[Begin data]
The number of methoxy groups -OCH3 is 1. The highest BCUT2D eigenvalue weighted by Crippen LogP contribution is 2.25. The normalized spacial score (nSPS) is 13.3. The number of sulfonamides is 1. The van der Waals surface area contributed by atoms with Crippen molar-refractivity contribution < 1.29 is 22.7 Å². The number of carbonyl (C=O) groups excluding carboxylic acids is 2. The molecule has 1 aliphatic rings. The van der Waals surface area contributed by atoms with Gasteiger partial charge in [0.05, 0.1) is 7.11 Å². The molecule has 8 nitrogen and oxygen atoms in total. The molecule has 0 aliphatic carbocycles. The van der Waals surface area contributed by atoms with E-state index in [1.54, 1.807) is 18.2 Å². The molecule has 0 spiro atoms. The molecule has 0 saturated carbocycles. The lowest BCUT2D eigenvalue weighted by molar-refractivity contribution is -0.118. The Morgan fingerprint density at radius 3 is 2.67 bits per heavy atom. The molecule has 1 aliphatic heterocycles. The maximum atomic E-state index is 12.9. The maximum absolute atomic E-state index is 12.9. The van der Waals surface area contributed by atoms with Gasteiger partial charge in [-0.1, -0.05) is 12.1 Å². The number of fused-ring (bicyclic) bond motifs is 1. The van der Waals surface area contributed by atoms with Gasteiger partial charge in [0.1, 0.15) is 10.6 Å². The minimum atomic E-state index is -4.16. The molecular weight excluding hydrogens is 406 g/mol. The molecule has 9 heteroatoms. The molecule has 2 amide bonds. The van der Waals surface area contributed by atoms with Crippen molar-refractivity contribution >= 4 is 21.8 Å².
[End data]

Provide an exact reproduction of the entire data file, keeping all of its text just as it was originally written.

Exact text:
The number of methoxy groups -OCH3 is 1. The highest BCUT2D eigenvalue weighted by Crippen LogP contribution is 2.25. The normalized spacial score (nSPS) is 13.3. The number of sulfonamides is 1. The van der Waals surface area contributed by atoms with Crippen molar-refractivity contribution < 1.29 is 22.7 Å². The number of carbonyl (C=O) groups excluding carboxylic acids is 2. The molecule has 1 aliphatic rings. The van der Waals surface area contributed by atoms with Gasteiger partial charge in [0.05, 0.1) is 7.11 Å². The molecule has 8 nitrogen and oxygen atoms in total. The molecule has 0 aliphatic carbocycles. The van der Waals surface area contributed by atoms with E-state index in [1.54, 1.807) is 18.2 Å². The molecule has 0 spiro atoms. The molecule has 0 saturated carbocycles. The lowest BCUT2D eigenvalue weighted by molar-refractivity contribution is -0.118. The Morgan fingerprint density at radius 3 is 2.67 bits per heavy atom. The molecule has 1 aliphatic heterocycles. The maximum atomic E-state index is 12.9. The maximum absolute atomic E-state index is 12.9. The van der Waals surface area contributed by atoms with Gasteiger partial charge in [-0.1, -0.05) is 12.1 Å². The number of fused-ring (bicyclic) bond motifs is 1. The van der Waals surface area contributed by atoms with Gasteiger partial charge in [0.1, 0.15) is 10.6 Å². The minimum atomic E-state index is -4.16. The molecular weight excluding hydrogens is 406 g/mol. The molecule has 9 heteroatoms. The molecule has 2 amide bonds. The van der Waals surface area contributed by atoms with Crippen molar-refractivity contribution >= 4 is 21.8 Å².